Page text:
Throughout the past three weeks of in-depth, my progress on my project has been slower than I had initially hoped. This is because I am learning how to record using a real keyboard, and I need to use my mentor’s studio to record because I don’t have a keyboard at home. That being said, I will be visiting my mentor’s studio this week to finish the project and will be posting it on my blog later this week. Although the completion of my project has slowed down, I have used my time at home to research new strategies and techniques. Right now, I am focusing on learning how to fine-tune my projects with Smart Controls.

Smart Controls edit the sound of tracks in your project. They can be used with software instruments, drummer tracks, and recorded audio. My mentor explained to me that learning how to use Smart Controls is crucial because adjusting a single screen control can change one or more aspects of the sound of a track and completely alter the feeling of a song. So far, I have learned how to use EQ or tone controls, reverb and some other controls specific to the type of track or instrument. For example, the Smart Control for synthesizers includes screen controls for choosing the waveform and adjusting the resonance and filter cutoff, while ones for string instruments include controls for changing the articulation.

How To Have A Beautiful Mind:

While working with my mentor, I tend to ask lots of questions, as I am very passionate about and interested in learning how to create music. That being said, I also have a tendency to talk a lot while learning from my mentor. De Bono says, “If you listen carefully and attentively you will get more value from listening than talking”, so throughout my last few meetings with my mentor, I have focused on asking many questions and listening attentively to the response and asking follow-up questions where necessary. Here is an example of one of the questions I asked my mentor at our last meeting:

Me: While editing my project I’ve found that my electric guitar track sounds really screechy and out of place. What technique would you typically use to fix this?

Mentor: Well, when the quality of a track or loop seems out of place in your project, one of the best ways to fix it is using the EQ control. If you want to lower the treble and boost the middle frequencies and bass in your guitar track, you can adjust them by moving the coloured circles on the EQ line.

Me: Oh okay. How will I be able to tell if I’ve edited the track correctly?

Mentor: You can click the ‘solo’ button to hear the track by itself without the rest of the music in your project to listen for a difference. Another thing you can do is click any of the dots to reset them to their original position. In my experience, I have found that editing the EQ too much can make the piece sound unnatural or imbalanced, so it’s best to only make small edits and continuously check to see how the track sounds with the rest of the music to ensure that you don’t edit it too much.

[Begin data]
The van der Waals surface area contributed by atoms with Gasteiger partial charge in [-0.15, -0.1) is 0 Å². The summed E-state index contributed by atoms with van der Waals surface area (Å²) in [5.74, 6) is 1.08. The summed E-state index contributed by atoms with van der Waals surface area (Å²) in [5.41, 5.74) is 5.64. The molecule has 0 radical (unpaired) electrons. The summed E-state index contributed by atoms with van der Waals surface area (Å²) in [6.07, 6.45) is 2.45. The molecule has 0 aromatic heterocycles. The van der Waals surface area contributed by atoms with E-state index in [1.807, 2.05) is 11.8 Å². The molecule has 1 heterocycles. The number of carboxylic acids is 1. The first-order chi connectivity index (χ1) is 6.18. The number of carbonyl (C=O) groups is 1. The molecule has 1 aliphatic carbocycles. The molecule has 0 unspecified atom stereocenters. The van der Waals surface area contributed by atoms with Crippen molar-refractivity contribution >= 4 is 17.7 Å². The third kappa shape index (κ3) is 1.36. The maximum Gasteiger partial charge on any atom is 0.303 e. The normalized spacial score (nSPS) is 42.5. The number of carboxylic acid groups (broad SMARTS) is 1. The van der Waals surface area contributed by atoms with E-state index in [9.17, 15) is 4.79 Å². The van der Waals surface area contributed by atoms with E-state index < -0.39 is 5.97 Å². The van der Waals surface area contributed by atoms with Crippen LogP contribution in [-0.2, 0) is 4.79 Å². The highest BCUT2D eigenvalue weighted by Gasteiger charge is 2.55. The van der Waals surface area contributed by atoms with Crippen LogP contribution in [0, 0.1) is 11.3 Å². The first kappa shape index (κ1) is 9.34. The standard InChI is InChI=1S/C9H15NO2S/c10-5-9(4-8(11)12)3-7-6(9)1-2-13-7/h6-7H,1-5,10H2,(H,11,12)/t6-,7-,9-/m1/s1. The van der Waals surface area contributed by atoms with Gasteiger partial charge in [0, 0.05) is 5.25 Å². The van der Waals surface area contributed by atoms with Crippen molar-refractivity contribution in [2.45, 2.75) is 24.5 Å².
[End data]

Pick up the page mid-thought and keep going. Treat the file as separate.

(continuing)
EQ is a very detailed and difficult piece of software to use. I am still figuring out how to use it correctly. As a result, it is crucial for me to ask many questions and listen attentively to my mentor’s response. Furthermore, by asking follow-up questions I can gain more in-depth knowledge about the techniques that my mentor is explaining. Through this conversation, I learned more about EQ than I had initially known to ask about, because I continued to ask questions that allowed my mentor to elaborate. Here is another example of an interaction that I had with my mentor:

Me: The three adjusters don’t all work the same way. The mid changes symmetrically, but the bass and treble controls don’t. They just taper off all the way to the left or right of the panel. Why is this happening?

Mentor: That’s because the bass and treble act more like shelving adjustments. Basically, when you move them you’re setting a cut-off point for the top or bottom frequencies and choosing the gradient of that cutoff.

Me: I’m still not quite sure I understand. How can I effectively use this to create balanced tracks?

Mentor: It’s definitely a little bit confusing at first. Let’s look at one of my old projects and see how the EQ effected the piece.

By opening myself up and telling my mentor that I didn’t understand the concept we were discussing, I was able to create an opportunity for my mentor and I to work and learn together by listening to one of her old projects. I now have a much stronger understanding of using EQ.

As mentioned earlier, I will be finishing my next project this week and it will be posted in a few days. After this project is finished, I will be learning how to incorporate vocals into GarageBand projects. I am very pleased with my progress so far and I am excited to continue learning.